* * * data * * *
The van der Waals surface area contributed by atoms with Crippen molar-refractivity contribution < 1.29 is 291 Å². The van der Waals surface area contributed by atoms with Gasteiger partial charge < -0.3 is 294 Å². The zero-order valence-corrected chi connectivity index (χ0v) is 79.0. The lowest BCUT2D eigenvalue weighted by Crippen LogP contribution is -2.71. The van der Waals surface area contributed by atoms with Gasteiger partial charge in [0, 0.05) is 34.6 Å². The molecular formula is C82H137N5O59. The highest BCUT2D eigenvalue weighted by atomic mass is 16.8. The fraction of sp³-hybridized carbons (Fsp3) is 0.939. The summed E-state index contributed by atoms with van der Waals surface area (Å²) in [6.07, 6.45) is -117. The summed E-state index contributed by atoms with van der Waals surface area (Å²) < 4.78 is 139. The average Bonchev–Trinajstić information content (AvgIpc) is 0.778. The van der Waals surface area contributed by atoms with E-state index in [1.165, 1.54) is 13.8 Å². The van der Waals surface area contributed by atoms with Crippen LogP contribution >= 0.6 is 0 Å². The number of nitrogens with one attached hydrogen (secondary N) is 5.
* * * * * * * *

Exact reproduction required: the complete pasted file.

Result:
The van der Waals surface area contributed by atoms with Crippen molar-refractivity contribution < 1.29 is 291 Å². The van der Waals surface area contributed by atoms with Gasteiger partial charge < -0.3 is 294 Å². The zero-order valence-corrected chi connectivity index (χ0v) is 79.0. The lowest BCUT2D eigenvalue weighted by Crippen LogP contribution is -2.71. The van der Waals surface area contributed by atoms with Gasteiger partial charge in [0, 0.05) is 34.6 Å². The molecular formula is C82H137N5O59. The highest BCUT2D eigenvalue weighted by atomic mass is 16.8. The fraction of sp³-hybridized carbons (Fsp3) is 0.939. The summed E-state index contributed by atoms with van der Waals surface area (Å²) in [6.07, 6.45) is -117. The summed E-state index contributed by atoms with van der Waals surface area (Å²) < 4.78 is 139. The average Bonchev–Trinajstić information content (AvgIpc) is 0.778. The van der Waals surface area contributed by atoms with E-state index in [1.165, 1.54) is 13.8 Å². The van der Waals surface area contributed by atoms with Crippen LogP contribution >= 0.6 is 0 Å². The number of nitrogens with one attached hydrogen (secondary N) is 5.